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Integrating monitoring with Request Tracker - JSON-RT-API

Posted by Felix Kronlage on Monday, June 29, 2015

Through a posting on the icinga-users mailinglist I noticed that we have a small piece of software that we've been using for a while, that might be useful for others as well. At one of our hackathons Daniel and Bernd wrote a JSON API to interact with Request Tracker command line interface. Request Tracker has a REST API but we wanted to have something very simple that we can call from our monitoring (and possibly other components).

Since someone asked on the icinga-users list about integrating icinga with request tracker, we're publishing the JSON API on github. The API is written in Ruby and meant to be compiled into a jar with JRuby. This makes the deployment very simple. The code makes use of Puma to offer its API via HTTP. Likely the API is called from management networks and not exposed to the wild, still it might be wise to protect it with SSL/TLS.

On the monitoring side (I will stick to describing the icinga case) we handle this via a specific contact. We used to do this via the global event handler, but that way scheduled downtimes are not honored (since the global event handler always triggers).

define contact {
        use             bytemine-rt-contact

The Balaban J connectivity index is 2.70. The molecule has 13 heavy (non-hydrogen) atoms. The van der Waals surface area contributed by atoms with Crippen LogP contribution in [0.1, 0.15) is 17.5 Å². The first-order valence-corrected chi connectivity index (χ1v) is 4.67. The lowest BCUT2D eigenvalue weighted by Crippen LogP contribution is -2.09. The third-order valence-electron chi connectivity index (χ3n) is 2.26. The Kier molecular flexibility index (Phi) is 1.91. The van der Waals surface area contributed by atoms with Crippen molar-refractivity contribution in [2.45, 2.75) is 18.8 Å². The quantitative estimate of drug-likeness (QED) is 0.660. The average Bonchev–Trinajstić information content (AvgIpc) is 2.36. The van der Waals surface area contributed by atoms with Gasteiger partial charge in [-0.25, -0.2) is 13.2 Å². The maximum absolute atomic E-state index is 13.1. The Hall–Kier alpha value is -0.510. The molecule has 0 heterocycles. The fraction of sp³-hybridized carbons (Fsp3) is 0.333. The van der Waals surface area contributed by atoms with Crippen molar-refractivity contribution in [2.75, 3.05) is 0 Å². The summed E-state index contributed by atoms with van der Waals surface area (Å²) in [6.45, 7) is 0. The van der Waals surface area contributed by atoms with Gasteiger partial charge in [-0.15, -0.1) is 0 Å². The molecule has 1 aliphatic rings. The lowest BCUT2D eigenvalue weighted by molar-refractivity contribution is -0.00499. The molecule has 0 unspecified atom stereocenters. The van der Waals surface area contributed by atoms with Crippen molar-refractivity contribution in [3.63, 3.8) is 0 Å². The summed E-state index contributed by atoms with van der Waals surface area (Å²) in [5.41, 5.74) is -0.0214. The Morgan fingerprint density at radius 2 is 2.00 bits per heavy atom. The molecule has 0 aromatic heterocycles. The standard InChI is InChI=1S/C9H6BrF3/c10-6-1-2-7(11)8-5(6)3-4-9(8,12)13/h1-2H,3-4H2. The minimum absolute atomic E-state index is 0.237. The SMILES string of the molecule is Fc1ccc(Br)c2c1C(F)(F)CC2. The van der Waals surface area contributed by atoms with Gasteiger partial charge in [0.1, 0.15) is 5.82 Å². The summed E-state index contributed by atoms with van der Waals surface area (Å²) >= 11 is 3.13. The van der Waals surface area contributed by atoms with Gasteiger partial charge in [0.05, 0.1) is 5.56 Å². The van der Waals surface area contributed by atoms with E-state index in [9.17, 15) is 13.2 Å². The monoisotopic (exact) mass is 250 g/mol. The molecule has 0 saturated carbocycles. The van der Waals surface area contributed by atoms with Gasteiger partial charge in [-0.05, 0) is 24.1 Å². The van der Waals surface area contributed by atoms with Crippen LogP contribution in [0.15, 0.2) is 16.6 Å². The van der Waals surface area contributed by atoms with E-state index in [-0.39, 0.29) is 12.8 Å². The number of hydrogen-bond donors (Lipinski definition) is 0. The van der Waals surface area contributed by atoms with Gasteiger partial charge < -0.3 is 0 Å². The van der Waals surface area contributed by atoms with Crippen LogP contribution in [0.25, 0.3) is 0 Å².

contact_name    rt-api
        alias           RT API
        contact_groups  bytemine.email

This contact is defined as follows with the specific commands:

define contact {
        register                        0
        name                            bytemine-rt-contact
        service_notification_period     24x7
        host_notification_period        24x7
        service_notification_options    w,u,c,r
        host_notification_options       d,u,r
        service_notification_commands   service-notify-by-rt-api
        host_notification_commands      host-notify-by-rt-api

The commands look like this - the notify_rt.sh script is bundled with the code on GitHub and originates from here:

http://iambenjaminlong.com/software-projects/notify_rt/. That script wraps around the Request Tracker CLI interface - we adopted it to make use of our JSON API instead.

define command {
        command_name    service-notify-by-rt-api

define command {
        command_name    host-notify-by-rt-api
        command_line    /etc/icinga/bin/notify_rt.sh --NOTIFICATION_METHOD rt_host --RTURL https://json-rt-api.example.com/icinga/host_notification --HOSTNAME "$HOSTNAME$" --HOSTSTATE $HOSTSTATE$ --HOST_STATE_TYPE $HOSTSTATETYPE$ --HOSTPROBLEMID $HOSTPROBLEMID$ --LASTHOSTPROBLEMID $LASTHOSTPROBLEMID$ --HOSTOUTPUT="$HOSTOUTPUT$" --RTAUTH "rt-api:secret_password"

On the Request Tracker side the jar-file needs to be deployed and hooked into system startup. With the code we ship an example for an upstart config file. Basic steps to build the jar on a system equipped with JRuby:

$ gem install bundler
$ bundle install
$ rake jar

This assumes that your system fulfills the specs defined in the Gemfile. If you don't want to build from source, there is a jar file (sha256: f34d198d0f0b0c15d55752c3f68640c68238f33a65d64f0e89f563dcd2100bbb) available for download. The json-rt-api service itself needs a small configfile, again: an example is shipped with the code.

# RT-API example configuration.
bin: "/usr/bin/rt"
url: "https://rt.example.com/"
autoresolve: true
default_queue: "icinga"
  customerA: "customerA-support"
username: ""
password: ""
host: ''
port: 3000

As you can see this is fairly self-explanatory. This configuration assumes that you put nginx, apache or another webserver in front of this service, since it will only listen on port 3000 on localhost.

The username/password is a user that needs to be configured within the Request Tracker.